I hate divorce. It's a fact I have to live with though, because I am a relationship psychotherapist and some marriages have to end. I think divorce is a lot like marriage in that you don't really know what you're getting into until you're midway in and then it's too late to turn back. So, you just keep going, feeling, and living.
First there's the shock. "Oh my God! It's happened!" Your worst fear is realized; your partner is having an affair. Anger, despair, shock, and fear all swirl around seemingly at once and cloud your thinking until it feels like there is no way out. Eventually, you and your partner decide to seek help. Calls are made, appointments are set, and with the help of a qualified therapist, you both begin the process of healing.
If there's one thing those of us who have been married for a while know, it's that staying married over the long haul ain't always easy. Thank goodness for couples therapy, right? Or ... not? An article in The New York Times this weekend kind of blew apart the notion I had of couples counseling being the THE ANSWER.
Heidi Klum and Seal, it's time you reached out for some guidance! We recently surveyed our organization of 1,100 psychotherapists, counselors, coaches and relationship professionals—you may know them as YourTango Experts—to get their input on such topics as why couples fight and how therapy affects relationships.
What can you do to improve the chances that couples therapy is worth the time and money you put into it? In other words, what makes marriage counseling work? Of course you need the help of a skilled marriage therapist, but there are several things you can do to help make your marriage counseling a success.
We all need special support when dealing with a life-threatening illness. The emotional, relational and sexual aspects of coping with prostate cancer are complex. Typically, physicians focus on dealing with eliminating the cancer. For most of us, we need additional kinds of support and healing after the cancer is gone.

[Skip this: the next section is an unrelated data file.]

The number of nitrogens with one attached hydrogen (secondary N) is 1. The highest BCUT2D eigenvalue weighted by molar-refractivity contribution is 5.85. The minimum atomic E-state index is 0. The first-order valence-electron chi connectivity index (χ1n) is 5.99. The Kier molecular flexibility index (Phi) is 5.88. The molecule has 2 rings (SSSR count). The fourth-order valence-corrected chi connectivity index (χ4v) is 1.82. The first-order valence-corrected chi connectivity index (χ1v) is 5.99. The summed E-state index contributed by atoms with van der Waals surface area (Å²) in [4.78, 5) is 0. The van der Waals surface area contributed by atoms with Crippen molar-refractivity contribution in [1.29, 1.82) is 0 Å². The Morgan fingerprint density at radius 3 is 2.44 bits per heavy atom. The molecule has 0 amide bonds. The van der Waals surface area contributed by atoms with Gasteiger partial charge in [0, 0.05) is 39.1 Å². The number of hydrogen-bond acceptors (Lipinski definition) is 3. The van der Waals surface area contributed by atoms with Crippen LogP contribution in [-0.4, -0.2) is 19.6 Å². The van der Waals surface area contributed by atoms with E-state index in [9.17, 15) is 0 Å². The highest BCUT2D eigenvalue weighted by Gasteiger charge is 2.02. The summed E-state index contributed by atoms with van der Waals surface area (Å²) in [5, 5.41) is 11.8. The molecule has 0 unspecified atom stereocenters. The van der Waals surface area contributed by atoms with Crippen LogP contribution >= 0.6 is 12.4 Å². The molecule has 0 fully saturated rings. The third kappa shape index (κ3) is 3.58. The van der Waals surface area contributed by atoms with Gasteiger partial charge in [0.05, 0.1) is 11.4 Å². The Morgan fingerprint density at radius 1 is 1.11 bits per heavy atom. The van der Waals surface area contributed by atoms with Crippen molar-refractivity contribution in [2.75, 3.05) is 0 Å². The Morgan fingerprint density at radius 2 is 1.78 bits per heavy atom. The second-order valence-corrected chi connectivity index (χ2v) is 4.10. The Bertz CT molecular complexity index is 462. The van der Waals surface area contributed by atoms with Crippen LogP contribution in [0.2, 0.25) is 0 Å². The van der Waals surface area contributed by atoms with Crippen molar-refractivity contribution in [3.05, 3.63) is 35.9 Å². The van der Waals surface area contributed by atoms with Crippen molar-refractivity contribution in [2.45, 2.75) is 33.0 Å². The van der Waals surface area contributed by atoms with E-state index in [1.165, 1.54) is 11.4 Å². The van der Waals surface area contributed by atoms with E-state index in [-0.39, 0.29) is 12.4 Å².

"Infidelity" is defined as a breach of faith, and it occurs in a number of contexts. It does not depend on the presence of sexual behavior. Even within a close relationship, people may have extremely different ideas and perceptions of infidelity. Fidelity refers to the accuracy and integrity of self-representation, honesty, or candor in an intimate, committed relationship.
This guest article from Psych Central was written by Nadia Person, Ph.D. Imagine a heavy-duty truck riding off the road, slipping down a hill and getting stuck in thick, sticky mud. Trying to get out, it desperately spins its wheels, mud flying everywhere with no resolve. After a long time, there is finally a hopeful sight of another car. The truck begins honking like mad, desperately wanting a much needed pull.
This guest article from Psych Central was written by Odina Hatvany, MFT. The old paradigm for couples was pretty simple: The man went to work, brought home the money and paid for the house, mortgage, etc. He was the provider of security and stability. The woman’s role was to cook, clean, raise the children and take care of the home. She was the provider of emotional nurturing and comfort. The roles were clearly defined and rigid. How many of us have parents who fit this model or at least strived to?
Everyone knows that divorce is rampant in America; what they don’t know is that many of those divorces could be avoided. Here are seven steps you can take to divorce proof your marriage. Talk more often, more openly and more honestly. Be courageous about this. It takes a willingness to be vulnerable with your partner to speak openly and honestly about your needs, but the rewards are great. You can’t expect to have your needs met by your partner if they don’t understand what you need.
When my husband of almost four years asked me if I thought we should divorce, I opened my laptop, pulled up my GQueues account and drew up a to-do list. I titled it My Crumbling Marriage, and tried to get to the bottom of things. Did we still love each other? Did we still want the same things? Why were we so unhappy lately?
As a relationship therapist who counsels singles and couples, I have been privy to the fears, compulsions, deepest secrets and desires of those hoping to figure out what it takes to find and sustain love. No matter what their ages, histories or financial portfolios, the questions patients ask and the wishes they drop in my lap are heart-touchingly similar. It is likely their secret concerns echo yours. And knowing you are not alone in harboring these emotionally debilitating feelings can be a giant salve, a step toward healing.
For Jane, marriage was great once. When she was in her 20’s and even early 30’s it felt romantic and satisfying doing all the domestic things together, having kids, creating a home. Then one day she realized that 15 years of marriage to Robert had was stifling her. She didn’t know who she really was any more, except somebody else’s wife and mother. “Who am I? How do I find myself? I’m just in my forties, but my life feels over” she complained.
“O what a heaven is love! O what a hell!” said the 17th century poet, Thomas Dekker. Does love ever feel like that to you? Given that 50% of marriages end in divorce, and all sorts of other grim statistics, I guess there’s a good chance that your answer is “Yes.” But do you know why? Why should love have its dark side – other than to create a large market for romantic movies, paper handkerchiefs and voodoo dolls?